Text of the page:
In the past few days, no fewer than five close colleagues and friends iterated the importance and value of “hustle”—having the courage, confidence, self-belief and self-determination to go out there and work it out until you find the opportunities you want in life. To put it simply—step up to challenges, put in 110 percent, take the lead, accomplish what you most desire.
And “hustle” is now my go-to word, for all of us immersed in the arts sector, for being proactive in building the kind of community or neighborhood that we want to live and work in. If not us, than who?
But how? How do we get more involved in our community? How do we creatively make our place one that we love and take pride in?
Too often, we are reactive to our surroundings and “wait for the phone to ring.” I hear of artistic and creative projects every single day that would change the entire character of our place, yet too often, they are never implemented. Great ideas, visionary ideas in fact, but more often than not…there is no follow through, and the dreams that once were, remain only that…dreams.
My advice? Start small—do something in your own neighborhood, in your yard, on a street corner. To get what you want, start from where you are, and with what you have. Take for example, the Arts Council’s small incredible edible garden, planted by our own communications and events manager, Dawn Gorman, in the flower box outside of our office—feel free to pick, as it is there for you if you need an herb or two. Or the small painted rocks with flowers, animals or just plain abstract art, that just show up in unexpected nooks and crannies outside of the shops in Old Town Lansing. These small acts can be catalytic and lead to bigger partnerships and projects. Start out with small successes…I promise they will lead to bigger ones.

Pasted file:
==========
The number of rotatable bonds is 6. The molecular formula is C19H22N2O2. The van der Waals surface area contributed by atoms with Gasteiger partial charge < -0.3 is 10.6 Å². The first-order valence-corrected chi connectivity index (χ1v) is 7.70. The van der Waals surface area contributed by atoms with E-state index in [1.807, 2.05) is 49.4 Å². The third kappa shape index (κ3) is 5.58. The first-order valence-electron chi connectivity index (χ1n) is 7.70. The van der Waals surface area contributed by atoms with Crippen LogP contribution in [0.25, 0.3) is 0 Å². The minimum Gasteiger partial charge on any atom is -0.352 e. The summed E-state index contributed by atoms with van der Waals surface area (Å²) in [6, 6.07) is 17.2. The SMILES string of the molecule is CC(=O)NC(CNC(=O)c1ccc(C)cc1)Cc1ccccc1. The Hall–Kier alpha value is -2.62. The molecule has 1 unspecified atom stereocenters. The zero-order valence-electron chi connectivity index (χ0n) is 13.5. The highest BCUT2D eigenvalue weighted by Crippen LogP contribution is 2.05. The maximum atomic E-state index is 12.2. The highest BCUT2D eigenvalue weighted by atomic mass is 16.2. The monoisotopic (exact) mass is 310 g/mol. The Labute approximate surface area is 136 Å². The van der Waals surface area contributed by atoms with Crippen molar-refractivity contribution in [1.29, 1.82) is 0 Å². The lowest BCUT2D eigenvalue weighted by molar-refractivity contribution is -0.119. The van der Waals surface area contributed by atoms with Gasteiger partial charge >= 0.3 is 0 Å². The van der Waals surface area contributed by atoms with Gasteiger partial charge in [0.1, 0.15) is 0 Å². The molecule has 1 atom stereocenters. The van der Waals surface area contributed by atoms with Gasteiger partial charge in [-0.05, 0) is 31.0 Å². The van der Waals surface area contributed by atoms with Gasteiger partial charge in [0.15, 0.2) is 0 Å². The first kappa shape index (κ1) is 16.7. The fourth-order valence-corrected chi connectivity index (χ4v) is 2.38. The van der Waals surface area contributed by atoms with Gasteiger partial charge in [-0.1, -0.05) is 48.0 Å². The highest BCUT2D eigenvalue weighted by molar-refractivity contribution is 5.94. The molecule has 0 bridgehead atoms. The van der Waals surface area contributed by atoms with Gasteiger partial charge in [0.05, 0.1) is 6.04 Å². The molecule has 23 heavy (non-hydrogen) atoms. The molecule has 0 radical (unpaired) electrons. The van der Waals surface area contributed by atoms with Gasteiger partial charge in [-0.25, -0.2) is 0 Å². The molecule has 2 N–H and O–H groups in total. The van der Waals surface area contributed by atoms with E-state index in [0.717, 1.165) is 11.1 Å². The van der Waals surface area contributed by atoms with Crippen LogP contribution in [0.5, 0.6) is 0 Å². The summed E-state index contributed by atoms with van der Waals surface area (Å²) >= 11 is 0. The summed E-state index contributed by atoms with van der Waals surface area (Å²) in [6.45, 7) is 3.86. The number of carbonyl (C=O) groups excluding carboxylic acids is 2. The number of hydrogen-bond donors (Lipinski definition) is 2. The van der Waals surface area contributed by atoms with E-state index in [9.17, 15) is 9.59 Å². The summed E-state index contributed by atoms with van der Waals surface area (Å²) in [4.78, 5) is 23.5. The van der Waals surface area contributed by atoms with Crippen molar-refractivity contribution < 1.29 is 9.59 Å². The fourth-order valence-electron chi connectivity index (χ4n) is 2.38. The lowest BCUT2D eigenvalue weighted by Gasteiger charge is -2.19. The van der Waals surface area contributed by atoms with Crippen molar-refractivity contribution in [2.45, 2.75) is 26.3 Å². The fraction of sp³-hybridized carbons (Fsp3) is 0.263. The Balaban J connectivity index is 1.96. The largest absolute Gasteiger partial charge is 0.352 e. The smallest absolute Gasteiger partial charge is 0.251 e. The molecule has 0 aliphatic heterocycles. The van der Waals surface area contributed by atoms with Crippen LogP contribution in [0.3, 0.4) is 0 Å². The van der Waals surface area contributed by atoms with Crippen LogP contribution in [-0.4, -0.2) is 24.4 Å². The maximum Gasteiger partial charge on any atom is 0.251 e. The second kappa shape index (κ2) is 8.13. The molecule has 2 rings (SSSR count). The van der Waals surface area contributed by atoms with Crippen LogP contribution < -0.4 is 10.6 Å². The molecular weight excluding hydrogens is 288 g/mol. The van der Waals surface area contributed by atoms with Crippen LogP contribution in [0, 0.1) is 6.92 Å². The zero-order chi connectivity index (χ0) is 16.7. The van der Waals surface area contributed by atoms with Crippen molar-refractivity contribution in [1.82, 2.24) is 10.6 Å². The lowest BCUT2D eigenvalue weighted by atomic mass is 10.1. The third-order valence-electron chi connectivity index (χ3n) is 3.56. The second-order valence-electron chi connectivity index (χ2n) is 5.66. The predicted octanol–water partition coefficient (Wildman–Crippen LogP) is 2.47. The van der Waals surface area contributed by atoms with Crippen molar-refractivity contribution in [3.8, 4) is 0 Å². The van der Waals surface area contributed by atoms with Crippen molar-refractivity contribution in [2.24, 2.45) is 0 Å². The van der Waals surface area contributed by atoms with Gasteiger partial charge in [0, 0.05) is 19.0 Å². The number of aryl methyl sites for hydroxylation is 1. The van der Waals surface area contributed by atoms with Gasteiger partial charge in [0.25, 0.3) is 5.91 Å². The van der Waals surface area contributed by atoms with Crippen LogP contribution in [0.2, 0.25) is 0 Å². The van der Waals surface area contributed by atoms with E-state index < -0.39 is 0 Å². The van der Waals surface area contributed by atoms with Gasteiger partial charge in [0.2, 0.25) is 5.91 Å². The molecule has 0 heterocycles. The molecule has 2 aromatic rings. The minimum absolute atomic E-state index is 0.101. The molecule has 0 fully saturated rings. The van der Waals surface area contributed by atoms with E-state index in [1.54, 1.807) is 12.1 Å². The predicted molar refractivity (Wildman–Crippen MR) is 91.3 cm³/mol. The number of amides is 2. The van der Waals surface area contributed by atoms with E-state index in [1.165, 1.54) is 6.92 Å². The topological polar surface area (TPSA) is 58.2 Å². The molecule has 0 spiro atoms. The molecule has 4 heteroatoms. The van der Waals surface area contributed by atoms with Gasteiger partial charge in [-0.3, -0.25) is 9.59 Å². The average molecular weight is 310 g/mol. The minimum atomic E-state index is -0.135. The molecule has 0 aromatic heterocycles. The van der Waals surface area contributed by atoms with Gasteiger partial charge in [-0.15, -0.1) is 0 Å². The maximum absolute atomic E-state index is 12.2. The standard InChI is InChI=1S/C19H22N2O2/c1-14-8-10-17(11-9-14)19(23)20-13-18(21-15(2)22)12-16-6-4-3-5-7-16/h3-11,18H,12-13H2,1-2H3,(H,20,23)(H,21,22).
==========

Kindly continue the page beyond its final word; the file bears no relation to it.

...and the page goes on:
But then the question becomes, how do we as artists and creatives get more involved in the community? My advice? Get out there and talk to each other, reach into other sectors, build partnerships and understand what other people care about. While most of you who are reading this are involved through the arts, what happens when we participate in things that aren’t arts related—like community meetings; politics; volunteering for other nonprofits or at our children’s schools; etc. This is the intersection where we can use our creativity to help identify and find solutions to community challenges.
People who hustle, aren’t above any task. They roll up their sleeves to get done whatever needs to get done. Take our friend and artist member, Andrew Sandstedt. He has ambitious goals and a big vision. He understands that he can’t succeed if he doesn’t go for it. Have you been to the Cedar Street Art Collective? If you have, you know what I’m talking about. If you haven’t, you should! He knew a good thing when he saw it, built strong relationships and partnerships and knows that there is no reason to hold back. He is going to make things happen even in light of sometimes not knowing how to get there—he operates with the general principle that actions breed results. So proud of his endless inspiration and drive!
So artist friends…when you love something, do something! Step up, make contact, build, create, just do it—small or large! Show up each and every day, make every minute count and be fully engaged. Use your creativity to make the world a better place. Hustle! The community won’t know what hit them!
Deborah E. Mikula
Arts Council of Greater Lansing, Executive Director